A statistical analysis plan was written before the final database was available. For safety endpoints, all children who received at least one treatment dose were included. For efficacy endpoints both according to protocol (ATP) and intention to treat (ITT) analyses were performed. Children were included in the ATP analysis if they were given the first dose of all three treatment rounds, (regardless of whether day 2 and 3 doses were received). Children who received the first daily dose but later vomited were included in the ATP analysis, as were children who missed IPT in a particular month because they were being treated for malaria on the day IPT treatment was due. All children resident in the study area, (those enumerated in the initial census and any children who reached the age of 3 months during the trial or immigrated) and were <60 months of age at the September treatment round were included in the ITT analysis of efficacy. To take account of the cluster-randomized design, analysis was based on the (unweighted) mean (for continuous variables) or proportion (for binary variables) for each cluster [21]. Comparison of malaria incidence between the treatment groups was based on the two-sided 95% confidence interval for the risk difference [22], [23]. Confidence intervals were derived allowing for stratification [24]. Pre-specified covariates for which adjustment was made were distance from the health centre, age of the child and whether the child used a bednet (defined as usually sleeping under a treated or intact net). Adjustment for covariates was performed by the two-step method proposed by Bennett et al. [25] using aggregated residuals from a regression model fitted to the data for individuals. Secondary endpoints (prevalence of parasitaemia and mean haemoglobin) were analysed in a similar way, with adjustment for the same covariates. The incidence of adverse events was compared using a stratified t-test to compare cluster-level proportion of children who experienced vomiting, fever, rash, itching or headache within four days of treatment. Tests for interaction between intervention group and age group on the risk of adverse events was carried out as described by Cheung et al. [26], using predefined age groups (<2 years and ≥2 years). Where appropriate, age-specific risk differences were calculated; otherwise the age-adjusted risk differences are shown. The proportion of children carrying P. falciparum DHFR and DHPS genotypes associated with resistance to SP was estimated as the product of the probability of being slide-positive for P. falciparum and the probability of carrying resistance genotype if slide-positive. Standard errors were estimated from the standard errors for the two probabilities using the delta method. The chi-squared test of homogeneity was used to determine if there was an association between dose administered (mg/kg bodyweight, grouped according to quartiles) and the incidence of adverse events (mother's report of vomiting, fever, or any adverse event, recorded on day 4 after the treatment round).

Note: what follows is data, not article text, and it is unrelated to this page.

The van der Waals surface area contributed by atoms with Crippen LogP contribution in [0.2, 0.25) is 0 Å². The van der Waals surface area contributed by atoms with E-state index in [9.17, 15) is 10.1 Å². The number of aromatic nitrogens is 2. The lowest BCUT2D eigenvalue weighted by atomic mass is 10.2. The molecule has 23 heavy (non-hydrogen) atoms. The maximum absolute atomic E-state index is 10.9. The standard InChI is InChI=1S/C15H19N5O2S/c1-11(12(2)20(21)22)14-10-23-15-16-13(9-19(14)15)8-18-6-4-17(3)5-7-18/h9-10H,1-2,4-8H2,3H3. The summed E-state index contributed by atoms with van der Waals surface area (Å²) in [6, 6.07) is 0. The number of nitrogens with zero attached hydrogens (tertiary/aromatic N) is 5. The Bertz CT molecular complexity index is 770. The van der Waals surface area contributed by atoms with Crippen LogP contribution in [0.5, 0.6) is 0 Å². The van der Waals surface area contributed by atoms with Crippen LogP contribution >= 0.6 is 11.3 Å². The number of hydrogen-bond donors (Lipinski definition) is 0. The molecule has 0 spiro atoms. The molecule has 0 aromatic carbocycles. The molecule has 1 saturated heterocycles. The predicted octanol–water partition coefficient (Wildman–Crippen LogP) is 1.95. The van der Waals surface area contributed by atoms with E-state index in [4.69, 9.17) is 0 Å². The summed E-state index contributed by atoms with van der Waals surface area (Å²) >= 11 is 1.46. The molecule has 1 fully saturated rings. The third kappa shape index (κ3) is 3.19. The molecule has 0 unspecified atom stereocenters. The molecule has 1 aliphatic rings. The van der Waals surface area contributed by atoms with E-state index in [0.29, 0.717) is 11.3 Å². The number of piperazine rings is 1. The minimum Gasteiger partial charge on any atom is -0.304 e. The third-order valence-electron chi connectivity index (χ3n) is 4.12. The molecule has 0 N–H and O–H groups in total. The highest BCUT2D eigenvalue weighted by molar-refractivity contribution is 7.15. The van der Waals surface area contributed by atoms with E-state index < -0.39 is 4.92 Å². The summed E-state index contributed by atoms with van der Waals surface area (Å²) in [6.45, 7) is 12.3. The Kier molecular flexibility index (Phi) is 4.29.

Results

Participant flow

1791 children under 5 years of age were enumerated in July 2008, six were lost to follow-up, three died, and an additional 70 children were recruited by the time of the first treatment round. 1257 of these children were included in the ATP analysis. 1893 children (including 34 who were recruited after the September round) were included in the ITT analysis. Two clusters in the SP+PQ arm received SP+AQ in error in September, these clusters were excluded from the ATP analysis and included in the SP+PQ arm in the ITT analysis. 1687 children were present at the final survey in December (Figure 1). The three arms of the trial were similar in terms of the number, age and gender of children, and distance of houses from the health centre; bednet coverage (defined as the child usually sleeping under an intact or treated net) was slightly higher in the DHA+PQ arm (Table 1). The main ethnic groups in the study area were Wolof, Peulh, Toucouleur and Serere.

Coverage of IPT doses and adherence to drug regimen